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NICE backs Lilly's rheumatoid arthritis drug Olumiant

The drug will be used alongside methotrexate to treat adults with severe, active RA

NICEThe UK medicines cost-effectiveness watchdog has recommended Eli Lilly's JAK inhibitor Olumiant as a treatment for some people with rheumatoid arthritis (RA).

In draft guidance, the National Institute for Health and Care Excellence (NICE) said it recommends Olumiant (baricitinib) alongside methotrexate as an option for severe, active RA in adults whose disease has not responded adequately to conventional disease-modifying anti-rheumatic drugs (DMARDs).

It also says the drug should be used in patients who have had an inadequate response to, or who cannot take other DMARDs, including at least one biological DMARD, and notes the JAK inhibitor can be used on its own if methotrexate is contraindicated.

The wording is tighter than Olumiant's approved indication of moderate-to-severe RA, with NICE giving its backing to the drug only in patents who have a disease activity score of more than 5.1 on the DAS28 scale - in other words patients at the upper end of disease severity.

It also says treatment with the drug should be discontinued if it fails to achieve a moderate response six months after starting therapy.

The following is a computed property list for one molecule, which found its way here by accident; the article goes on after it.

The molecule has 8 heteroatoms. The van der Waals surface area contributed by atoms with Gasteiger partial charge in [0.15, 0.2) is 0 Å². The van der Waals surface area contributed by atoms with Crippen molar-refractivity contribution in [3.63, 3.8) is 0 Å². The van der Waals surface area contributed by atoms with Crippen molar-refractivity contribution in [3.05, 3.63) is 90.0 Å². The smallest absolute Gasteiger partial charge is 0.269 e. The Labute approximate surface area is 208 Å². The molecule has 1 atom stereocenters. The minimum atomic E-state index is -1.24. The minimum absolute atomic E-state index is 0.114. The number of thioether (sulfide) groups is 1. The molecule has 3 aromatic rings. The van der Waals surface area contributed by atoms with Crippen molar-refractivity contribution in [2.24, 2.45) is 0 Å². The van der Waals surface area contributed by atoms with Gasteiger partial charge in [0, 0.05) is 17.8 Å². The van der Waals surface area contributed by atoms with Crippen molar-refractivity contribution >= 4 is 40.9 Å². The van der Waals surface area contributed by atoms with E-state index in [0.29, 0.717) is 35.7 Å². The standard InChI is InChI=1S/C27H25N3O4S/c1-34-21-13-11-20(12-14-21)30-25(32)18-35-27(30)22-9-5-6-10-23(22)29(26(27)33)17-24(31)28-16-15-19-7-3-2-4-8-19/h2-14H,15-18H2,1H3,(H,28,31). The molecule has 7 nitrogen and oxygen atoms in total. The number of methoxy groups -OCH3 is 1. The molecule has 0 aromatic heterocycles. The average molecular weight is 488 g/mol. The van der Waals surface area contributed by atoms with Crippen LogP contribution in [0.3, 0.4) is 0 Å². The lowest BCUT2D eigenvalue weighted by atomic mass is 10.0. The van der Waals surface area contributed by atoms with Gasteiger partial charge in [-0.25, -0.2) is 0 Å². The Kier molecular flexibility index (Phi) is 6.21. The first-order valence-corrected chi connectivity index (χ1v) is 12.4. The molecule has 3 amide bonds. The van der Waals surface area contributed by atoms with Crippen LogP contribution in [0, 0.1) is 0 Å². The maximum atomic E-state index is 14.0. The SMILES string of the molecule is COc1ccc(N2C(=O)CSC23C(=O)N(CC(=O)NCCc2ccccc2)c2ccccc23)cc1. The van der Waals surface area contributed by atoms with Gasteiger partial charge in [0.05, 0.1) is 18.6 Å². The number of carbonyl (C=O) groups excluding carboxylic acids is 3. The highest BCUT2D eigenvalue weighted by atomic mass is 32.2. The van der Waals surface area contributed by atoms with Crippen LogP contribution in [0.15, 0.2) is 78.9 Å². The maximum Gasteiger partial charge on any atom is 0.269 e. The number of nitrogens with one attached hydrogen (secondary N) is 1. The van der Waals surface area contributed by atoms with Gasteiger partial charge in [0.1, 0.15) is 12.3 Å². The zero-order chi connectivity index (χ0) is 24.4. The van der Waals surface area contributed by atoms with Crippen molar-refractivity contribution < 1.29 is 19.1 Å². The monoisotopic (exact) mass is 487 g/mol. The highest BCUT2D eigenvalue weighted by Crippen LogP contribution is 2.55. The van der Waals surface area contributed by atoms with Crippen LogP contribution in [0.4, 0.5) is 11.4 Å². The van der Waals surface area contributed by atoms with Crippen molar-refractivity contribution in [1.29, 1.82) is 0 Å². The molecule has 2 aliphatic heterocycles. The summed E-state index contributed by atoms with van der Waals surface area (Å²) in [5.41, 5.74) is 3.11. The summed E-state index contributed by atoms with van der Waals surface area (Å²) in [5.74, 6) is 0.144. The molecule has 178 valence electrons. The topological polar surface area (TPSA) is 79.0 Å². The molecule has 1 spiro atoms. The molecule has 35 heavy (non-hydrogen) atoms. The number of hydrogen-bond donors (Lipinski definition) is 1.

Olumiant was the first JAK inhibitor to be approved for RA in Europe - although rival drug Xeljanz/Jakvinus (tofacitinib) from Pfizer claimed the first approval in this indication in the US in 2012 - and has been tipped to become a blockbuster with sales of $2.4bn or more at peak. It is still is still under review in the US, where the Food and Drug Administration has asked for additional data before it can consider approval.

Lilly's drug was cleared on the back of studies showing it is more effective than methotrexate and AbbVie's injectable TNF inhibitor Humira (adalimumab) - currently the biggest-selling drug in the world - at alleviating symptoms in RA patients.

Olumiant is estimated to cost around £10,500 per patient per year at its list price, but has been offered at a discount to the NHS via a confidential patient access scheme.

"Clinical trials showed baricitinib plus conventional … DMARDs to be more effective than conventional DMARDs alone for treating severe active RA that has not responded adequately to conventional or biological DMARDs," says the guidance, which subject to a final review process should be finalised next month.

"Some trial evidence also suggests that in people who have not previously had DMARDs, baricitinib works as well when taken alone as it does when taken with conventional DMARDs."

Article by
Phil Taylor

30th June 2017

From: Regulatory



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